T'Pol's brow furrowed AGAIN, as she considered the woman's analogy. She had to admit, that it was intriguing, if irrational. “So you are suggesting that 'spirits'…in this case a Xindi and perhaps Corporal Cole are tethered to our realm by a single event, which requires some form of completion.”

“It's one explanation,” she said, nodding her head.

“How does one bring about this completion?”

“You can't,” she replied. “The spirit is restless. It'll only leave when things are set right. Something is tying them to this ship and that deck, something that prevents them from passing on to the other side. Spirits usually make their presence known in a variety of harmless and innocuous ways. However, this Xindi's intentions may be more malicious.”

“Are you suggesting that he poses a threat to the ship?”

“Hard to say,” answered Ehawee. “The spirit world can be very powerful. Part of what we are in life is carried with us in death. At the very least, he could cause harm to an individual…such as your son.”

T'Pol bristled at that last comment. The thought of her son coming to harm sent a cold chill down her spine, “My son?”

Ehawee shook her head gravely. “I told you that I had never heard any stories of crewmembers seeing a Xindi before.”

“Jonathan was the first,” replied T'Pol.

“There might be a reason for that,” said Ehawee, hesitantly. “Your son may have been a catalyst that triggered whatever brought this Xindi's spirit to our plain.”

T'Pol considered what Ehawee was saying. It flew in the face of every logical thought she had ever had, and yet it had given her a course of action to pursue.

“Thank you, Lieutenant. You have been most helpful.”

T'Pol turned, and headed for the door. Ehawee moved quickly, blocking the Vulcan's path. Stopping abruptly, T'Pol fixed the women with an intense stare.

“You're going back there, aren't you?”

“I have no choice,” replied T'Pol. “If what you say is true, then my son may be in further peril. I can't allow that.”

“Wait,” she said, holding up her hands. “Just wait.”

Moving past T'Pol, she walked over to the dresser along the far wall. Opening it, she reached in and pulled out a small leather bag. Turning, she walked back to T'Pol and held the bag out for her.

“Take this.”

T'Pol's brow arched. “What is it?”

“It's a talisman,” she explained. “It's been in my family for six generations. It's supposed to protect the holder against spirits.”

Ehawee could see T'Pol was about to protest, and she quickly cut her off. “Look, if you believe enough in the spirit world to go after this thing then can't you extend that belief far enough to take something to fight it?”

T'Pol considered the logic of Ehawee's statement. Reaching out, she took the bag, and nodded.

“I will return this when I'm finished.”

Ehawee nodded, and T'Pol turned, heading for the exit. The doors slip open, and she moved to leave, stopping suddenly when Ehawee called out again.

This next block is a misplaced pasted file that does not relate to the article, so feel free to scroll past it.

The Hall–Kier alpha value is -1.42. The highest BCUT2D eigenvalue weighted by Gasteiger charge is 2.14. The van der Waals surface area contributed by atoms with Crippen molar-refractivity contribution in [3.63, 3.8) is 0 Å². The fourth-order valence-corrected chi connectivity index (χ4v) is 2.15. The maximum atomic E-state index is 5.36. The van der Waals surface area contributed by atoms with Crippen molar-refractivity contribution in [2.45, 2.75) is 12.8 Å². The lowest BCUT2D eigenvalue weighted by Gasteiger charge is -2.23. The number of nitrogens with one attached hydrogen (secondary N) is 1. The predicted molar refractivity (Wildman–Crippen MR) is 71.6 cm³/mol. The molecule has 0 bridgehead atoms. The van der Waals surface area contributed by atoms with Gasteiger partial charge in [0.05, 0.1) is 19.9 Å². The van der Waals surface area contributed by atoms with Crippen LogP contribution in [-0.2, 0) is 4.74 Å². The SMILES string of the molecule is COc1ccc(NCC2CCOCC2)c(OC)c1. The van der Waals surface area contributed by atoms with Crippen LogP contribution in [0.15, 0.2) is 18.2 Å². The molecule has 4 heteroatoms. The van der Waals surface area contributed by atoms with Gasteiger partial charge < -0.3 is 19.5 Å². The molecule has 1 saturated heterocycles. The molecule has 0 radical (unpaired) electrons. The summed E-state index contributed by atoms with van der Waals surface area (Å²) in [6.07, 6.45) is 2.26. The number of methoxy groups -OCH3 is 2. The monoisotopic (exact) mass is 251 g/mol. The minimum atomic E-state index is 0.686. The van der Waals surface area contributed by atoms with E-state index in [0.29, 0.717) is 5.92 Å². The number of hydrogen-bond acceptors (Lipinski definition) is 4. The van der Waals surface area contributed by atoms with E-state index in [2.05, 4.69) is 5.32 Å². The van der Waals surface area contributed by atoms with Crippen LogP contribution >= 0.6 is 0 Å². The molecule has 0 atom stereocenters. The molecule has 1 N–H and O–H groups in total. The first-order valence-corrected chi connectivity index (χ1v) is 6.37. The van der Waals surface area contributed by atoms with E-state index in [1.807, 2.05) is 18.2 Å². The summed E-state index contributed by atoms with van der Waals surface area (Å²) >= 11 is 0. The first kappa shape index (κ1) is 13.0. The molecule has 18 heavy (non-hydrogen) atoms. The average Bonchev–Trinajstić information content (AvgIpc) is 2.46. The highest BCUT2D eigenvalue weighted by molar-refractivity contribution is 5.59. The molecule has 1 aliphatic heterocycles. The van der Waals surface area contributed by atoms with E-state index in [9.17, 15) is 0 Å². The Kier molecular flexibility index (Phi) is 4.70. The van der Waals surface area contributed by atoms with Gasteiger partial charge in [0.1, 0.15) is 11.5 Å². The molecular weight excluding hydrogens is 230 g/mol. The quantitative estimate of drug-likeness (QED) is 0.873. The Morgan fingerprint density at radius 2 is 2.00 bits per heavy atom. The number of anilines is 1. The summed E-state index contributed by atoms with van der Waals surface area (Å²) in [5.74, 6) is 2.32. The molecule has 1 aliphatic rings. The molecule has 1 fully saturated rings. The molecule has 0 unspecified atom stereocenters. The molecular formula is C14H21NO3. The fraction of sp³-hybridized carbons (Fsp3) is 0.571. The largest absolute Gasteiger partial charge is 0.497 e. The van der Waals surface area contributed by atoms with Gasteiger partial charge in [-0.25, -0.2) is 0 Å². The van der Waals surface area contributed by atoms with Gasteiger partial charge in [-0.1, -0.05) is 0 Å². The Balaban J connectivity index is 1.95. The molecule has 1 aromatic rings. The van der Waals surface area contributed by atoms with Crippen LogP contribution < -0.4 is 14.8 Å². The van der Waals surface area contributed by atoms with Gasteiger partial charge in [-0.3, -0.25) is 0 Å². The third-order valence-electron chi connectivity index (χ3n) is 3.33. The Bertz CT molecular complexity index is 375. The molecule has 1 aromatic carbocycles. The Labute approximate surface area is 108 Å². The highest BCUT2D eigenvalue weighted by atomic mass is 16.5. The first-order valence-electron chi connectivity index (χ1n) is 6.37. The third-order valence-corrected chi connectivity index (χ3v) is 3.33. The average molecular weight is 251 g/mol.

T'Pol turned, looking back at the young woman.

“Be careful.”


Soma stepped into the turbo lift, signaling it to proceed. Sato had invited him to come along for movie night, but he had declined, telling her that he wanted to go back to his quarters. He didn't like lying, especially to Hoshi. However, if he had told her the truth, he would never be able to complete what he had set out to do. Gripping the turbo lift's control, he flexed his tiny hand around the cylinder. He could feel his sweat soaked hand sliding down the control. He was afraid, and with good reason. The turbo lift was carrying him to the unknown. Even though he had promised his father that he wouldn't return there, he was descending to G deck. As the lift began its deceleration, Soma swallowed hard. His mother had insisted that there were no such things as ghosts. However, she had failed to give him an alternate explanation, and this only increased his anxiety.

The lift slowed until it came to a stop and the twin doors slid open. Soma looked into the long corridor, but made no attempt to leave the lift. He could go back to his quarters or see the movie with Hoshi and his other friends. He could forget about all this and never come back here, as he had promised. However, before those nagging doubts could take root, he stepped forward, exiting the turbo lift. Hearing the doors close behind him, he took in a deep breath. He had made his decision. Looking along the corridor, he noticed that the lighting for the deck was lower than he remembered. Long shadows stretched across the walls, reaching out to him. Hesitantly, he started forward. Taking short steps, he walked slowly down the corridor, making his way to the Jeffries Tube hatch.


A second turbo lift sped in downward course towards G deck. Inside, T'Pol adjusted her scanner, checking the calibration. When she was satisfied that the device was functioning properly, she placed it back in her belt compartment. Reaching into another compartment, she pulled out the talisman Lt. Ehawee had given her. She found it difficult to place her faith in a superstition, but Ehawee had been right. If she was willing to face a superstition then she should fight it with a superstition. However, T'Pol wasn't about to put all of her faith in the native talisman. She had stopped by the armory and taken out a phase pistol. Checking the weapon, she made sure that the power pack was fully charged. She was uncertain if it would have any effect on an incorporeal being, but she wasn't going to go in unarmed.

The lift slowed, coming to a halt on G deck. The doors slid open and she stepped out of the lift. Pulling her scanner out, she took a reading of the deck. Looking at the illuminated panel, she was surprised to see that it showed no life form readings, not even her own. Either the unit was faulty, which she doubted, or something was interfering with the scan. Putting the scanner in its case, she drew her phase pistol, and headed down the darkened corridor.

The bridge…